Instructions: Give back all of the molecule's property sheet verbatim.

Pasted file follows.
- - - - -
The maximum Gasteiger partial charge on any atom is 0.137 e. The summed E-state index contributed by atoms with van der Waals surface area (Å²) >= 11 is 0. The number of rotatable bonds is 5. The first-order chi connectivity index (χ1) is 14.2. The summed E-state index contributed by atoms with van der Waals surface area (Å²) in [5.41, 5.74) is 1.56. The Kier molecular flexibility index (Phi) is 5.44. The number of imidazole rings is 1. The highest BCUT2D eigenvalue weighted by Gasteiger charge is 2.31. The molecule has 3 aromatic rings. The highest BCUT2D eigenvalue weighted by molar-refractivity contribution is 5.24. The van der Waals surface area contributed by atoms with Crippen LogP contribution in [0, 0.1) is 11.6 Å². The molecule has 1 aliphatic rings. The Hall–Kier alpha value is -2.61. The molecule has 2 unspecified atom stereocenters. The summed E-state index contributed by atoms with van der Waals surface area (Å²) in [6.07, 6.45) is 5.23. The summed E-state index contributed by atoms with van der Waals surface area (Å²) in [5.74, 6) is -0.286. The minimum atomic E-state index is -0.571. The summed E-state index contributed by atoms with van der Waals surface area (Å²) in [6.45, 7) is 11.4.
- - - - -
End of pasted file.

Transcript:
The maximum Gasteiger partial charge on any atom is 0.137 e. The summed E-state index contributed by atoms with van der Waals surface area (Å²) >= 11 is 0. The number of rotatable bonds is 5. The first-order chi connectivity index (χ1) is 14.2. The summed E-state index contributed by atoms with van der Waals surface area (Å²) in [5.41, 5.74) is 1.56. The Kier molecular flexibility index (Phi) is 5.44. The number of imidazole rings is 1. The highest BCUT2D eigenvalue weighted by Gasteiger charge is 2.31. The molecule has 3 aromatic rings. The highest BCUT2D eigenvalue weighted by molar-refractivity contribution is 5.24. The van der Waals surface area contributed by atoms with Crippen LogP contribution in [0, 0.1) is 11.6 Å². The molecule has 1 aliphatic rings. The Hall–Kier alpha value is -2.61. The molecule has 2 unspecified atom stereocenters. The summed E-state index contributed by atoms with van der Waals surface area (Å²) in [6.07, 6.45) is 5.23. The summed E-state index contributed by atoms with van der Waals surface area (Å²) in [5.74, 6) is -0.286. The minimum atomic E-state index is -0.571. The summed E-state index contributed by atoms with van der Waals surface area (Å²) in [6.45, 7) is 11.4.